• That blended learning enables students greater flexibility, variety, and choice regarding’ learning and assessment became a recurring theme throughout the conference. As highlighted in the keynote speech, greater choice for students is central in forming a more accessible future.
  • Barriers that were reduced during COVID are starting to be raised again. The consequences of this for students could be devastating, including forcing certain students to drop out of university altogether.
  • Beyond sparking conversations and awareness of the barriers that exist, we need to work towards real solutions to the problems raised by disabled students.

What’s next?

Looking to the future, it is clear that a number of important changes need to be made, with university taking concrete action on the issues raised in the conference and maximising on the opportunities offered by blended learning. A number of key actions were explored in the conference:

  • A sandwich approach to designing more accessible and inclusive experiences through blended learning. Ideally this would manifest as a joined up approach with future change directed by the involvement and lived experience of disabled students and staff and financed by the SMT.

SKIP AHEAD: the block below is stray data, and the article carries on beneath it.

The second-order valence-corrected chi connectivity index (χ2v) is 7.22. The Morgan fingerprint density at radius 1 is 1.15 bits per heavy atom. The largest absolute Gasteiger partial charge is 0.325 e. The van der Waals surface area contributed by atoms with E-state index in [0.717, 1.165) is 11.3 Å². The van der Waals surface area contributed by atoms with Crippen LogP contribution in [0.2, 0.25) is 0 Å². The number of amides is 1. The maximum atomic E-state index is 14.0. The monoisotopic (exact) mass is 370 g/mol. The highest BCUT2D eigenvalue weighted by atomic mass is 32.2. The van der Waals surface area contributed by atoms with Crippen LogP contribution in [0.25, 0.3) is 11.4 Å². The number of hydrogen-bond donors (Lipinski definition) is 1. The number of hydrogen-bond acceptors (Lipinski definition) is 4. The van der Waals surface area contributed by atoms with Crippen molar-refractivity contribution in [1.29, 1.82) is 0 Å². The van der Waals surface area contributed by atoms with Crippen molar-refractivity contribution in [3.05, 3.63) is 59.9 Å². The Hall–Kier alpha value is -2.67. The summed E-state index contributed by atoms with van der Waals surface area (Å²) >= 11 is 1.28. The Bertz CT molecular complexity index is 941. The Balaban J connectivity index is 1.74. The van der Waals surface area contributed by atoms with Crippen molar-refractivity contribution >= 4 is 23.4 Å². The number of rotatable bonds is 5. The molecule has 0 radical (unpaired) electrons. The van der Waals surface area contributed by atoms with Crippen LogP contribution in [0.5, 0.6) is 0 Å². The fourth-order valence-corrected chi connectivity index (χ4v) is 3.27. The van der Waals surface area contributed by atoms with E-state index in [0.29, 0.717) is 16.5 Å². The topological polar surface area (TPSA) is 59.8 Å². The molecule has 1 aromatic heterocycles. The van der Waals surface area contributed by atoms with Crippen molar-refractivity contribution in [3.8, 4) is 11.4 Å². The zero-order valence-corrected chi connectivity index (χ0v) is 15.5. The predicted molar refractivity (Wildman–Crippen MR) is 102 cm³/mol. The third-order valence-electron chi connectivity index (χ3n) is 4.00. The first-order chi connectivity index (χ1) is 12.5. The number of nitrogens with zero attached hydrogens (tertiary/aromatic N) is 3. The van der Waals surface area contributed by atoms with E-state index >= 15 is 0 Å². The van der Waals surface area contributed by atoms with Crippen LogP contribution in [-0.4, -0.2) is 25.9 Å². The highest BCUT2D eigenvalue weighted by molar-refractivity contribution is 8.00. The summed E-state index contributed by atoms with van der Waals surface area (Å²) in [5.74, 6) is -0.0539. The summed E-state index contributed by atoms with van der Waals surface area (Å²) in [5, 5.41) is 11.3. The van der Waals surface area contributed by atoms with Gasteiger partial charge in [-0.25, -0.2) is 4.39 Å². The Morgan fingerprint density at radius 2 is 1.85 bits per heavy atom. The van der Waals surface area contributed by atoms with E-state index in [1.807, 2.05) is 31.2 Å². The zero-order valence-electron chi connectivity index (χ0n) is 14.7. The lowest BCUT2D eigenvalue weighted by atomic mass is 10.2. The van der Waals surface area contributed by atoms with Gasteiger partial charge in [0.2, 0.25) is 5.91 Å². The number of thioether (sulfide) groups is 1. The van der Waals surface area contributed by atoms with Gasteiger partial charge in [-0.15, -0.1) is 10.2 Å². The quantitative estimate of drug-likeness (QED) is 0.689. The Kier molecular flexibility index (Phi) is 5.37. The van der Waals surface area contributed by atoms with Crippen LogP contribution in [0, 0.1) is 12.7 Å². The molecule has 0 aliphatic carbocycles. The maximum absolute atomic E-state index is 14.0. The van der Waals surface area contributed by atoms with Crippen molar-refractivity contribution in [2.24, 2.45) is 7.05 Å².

• Disabled staff and student advocacy to push for greater change in university policy at the grassroots level is important. We have been in conversation with conference attendees regarding establishing a group to address this need.
  • The potential of a hybrid approach to education and an extension of online access when it comes to career and social opportunities.
  • The conference was able to happen as a result of the brilliant contributions and expertise brought by those who participated in it. For any* who wish to watch a full recording of any part of the conference links to the recordings of each part are included below.

Recordings:

* These recording are only available to staff and students from the University of Bristol – please get in touch if you would like access and are from another institution.